Wed 26th June 2013
Vivid Projects
Buy Tickets

Film, stories & images from the Mississippi Records and Alan Lomax archive

A film, music and aural presentation by Eric Isaacson of Mississippi Records, Portland, USA. Featuring archival film, images & stories spanning 1890 to the present day, illustrating Eric’s own special history of underground music movements and bonafide individuals. The live footage performances are culled from rarely seen film shot during Alan Lomax’s North American travels between 1978 to 1985 and Mississippi Record’s own enormous library of folk blues, gospel, esoteric, international & punk music.


The endless cycle of conflict and incident that exists between the subterranean and marginalised music scenes and the mainstream music industry will be explored by Eric without using language or images associated with simplified boring dogma, slogan chanting or political rhetoric. Mississippi Records, in a short time, has bypassed most antiquated record label conventions and has, through a few guiding principles and great taste, gained cult status, lots of sales and love and praise from all quarters.

The core footage from the moving image show will feature video footage from the 400 hours shot by Alan Lomax between 1978 & 1985 (an era that seems to have been overlooked by archivists). Highlights include the first R.L. Burnside moving image, Skip James’ buddy Jack Owens, Otha Turner leading the Rising Star Fife & Drum Band at one of his picnics, Boyd & Ruth May Rivers, the Hicks and Proffitt families of Beech Mountain, North Carolina (from whom the song “Tom Dooley” originally came), Quad-Split camera footage of the 1982 Holly Springs Sacred Harp Convention, a funeral parade with the Dirty Dozen Brass Band, the Pretty White Eagle Mardi Gras Indians, Ernie K-Doe at Winnie’s in New Orleans, One String guitar playing, breakdancing & much more. This footage is remarkable because it shows folk cultures in full blossom during a time when pretty much no one gave a damn about them & barely anyone was bothering to record them. As is always the case with vibrant cultures, the blues, country, folk & jazz that Lomax was filming was rapidly mutating to fit the times, so the footage has a feel very contemporary to the late 1970s & early 1980s, yet it is very foreign to our popular mass culture image of what was happening during that period.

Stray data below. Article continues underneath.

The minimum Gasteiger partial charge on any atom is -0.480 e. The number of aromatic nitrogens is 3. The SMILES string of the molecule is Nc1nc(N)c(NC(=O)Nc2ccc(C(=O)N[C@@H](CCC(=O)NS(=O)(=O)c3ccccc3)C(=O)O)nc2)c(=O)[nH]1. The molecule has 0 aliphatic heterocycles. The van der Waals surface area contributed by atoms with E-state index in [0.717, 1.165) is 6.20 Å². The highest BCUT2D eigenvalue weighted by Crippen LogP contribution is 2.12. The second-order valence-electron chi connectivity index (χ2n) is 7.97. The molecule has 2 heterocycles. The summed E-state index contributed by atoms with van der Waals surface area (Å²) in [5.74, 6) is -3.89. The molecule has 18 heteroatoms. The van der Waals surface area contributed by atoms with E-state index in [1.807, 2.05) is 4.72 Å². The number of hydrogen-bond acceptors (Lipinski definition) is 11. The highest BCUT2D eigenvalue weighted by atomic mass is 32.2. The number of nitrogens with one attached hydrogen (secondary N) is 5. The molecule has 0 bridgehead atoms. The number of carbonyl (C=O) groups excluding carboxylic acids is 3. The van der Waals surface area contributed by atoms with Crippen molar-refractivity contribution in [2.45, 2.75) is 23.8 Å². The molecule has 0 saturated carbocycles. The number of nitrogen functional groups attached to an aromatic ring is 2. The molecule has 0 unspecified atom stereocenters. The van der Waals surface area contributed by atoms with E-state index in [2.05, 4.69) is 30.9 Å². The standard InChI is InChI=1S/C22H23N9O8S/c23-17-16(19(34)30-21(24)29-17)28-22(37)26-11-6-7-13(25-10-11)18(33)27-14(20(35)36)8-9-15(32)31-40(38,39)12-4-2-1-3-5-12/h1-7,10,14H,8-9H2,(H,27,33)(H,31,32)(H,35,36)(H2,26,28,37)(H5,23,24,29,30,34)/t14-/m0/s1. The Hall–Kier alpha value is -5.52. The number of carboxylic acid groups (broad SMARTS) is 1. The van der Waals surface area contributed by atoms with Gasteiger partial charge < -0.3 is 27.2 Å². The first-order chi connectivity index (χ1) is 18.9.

Beyond the Lomax footage there will be rare film of musicians associated with the Mississippi Records label such as one man band Abner Jay, angel channeling Bishop Perry Tillis, Rev. Louis Overstreet & his four sons, legendary folk singer Michael Hurley & many more. Each film segment will be introduced with brief stories about the musicians. There will also be a short slide show that tells the story of the underground music industry & Mississippi Records.


Mississippi Records has produced over 150 releases on LP & 100 releases on cassette tape that crisscross’s borders, digging up joyous albums, singles and unheard songs and sounds that where being left under the bed, out in the shed and unloved by most record companies. They have managed to do this on a shoestring budget, without ever advertising or engaging in promotion of any kind & distributing only through DIY avenues. Among it’s catalogue you can find Fred McDowell, Mahmoud Ahmed, Irma Thomas, Dog Faced Hermans, George “Bongo Joe” Coleman, Kleenex/Liliput, The Georgia Sea Island Singers, The Clean, Alamayahu Eshete, Dead Moon, Clara Rockmore, The Ex, Washington Phillips, Philip Cohran & The Artistic Heritage Ensemble, G.I. Gurdjieff and boxes full killer comps as well as artists like Marisa Anderson, Peter Buck and Michael Hurley.

‘The Lomax footage is being provided by the Association for Cultural Equity as part of their continuing effort to make important cultural information available to all who seek it.’

This event is produced in partnership with Vivid Projects and will be presented at their new space:

16 Minerva Works
158 Fazeley Street
Digbeth, Birmingham
B5 5RS


Tour preview:

Mississippi Records Tour Preview Film from plastic shaman on Vimeo.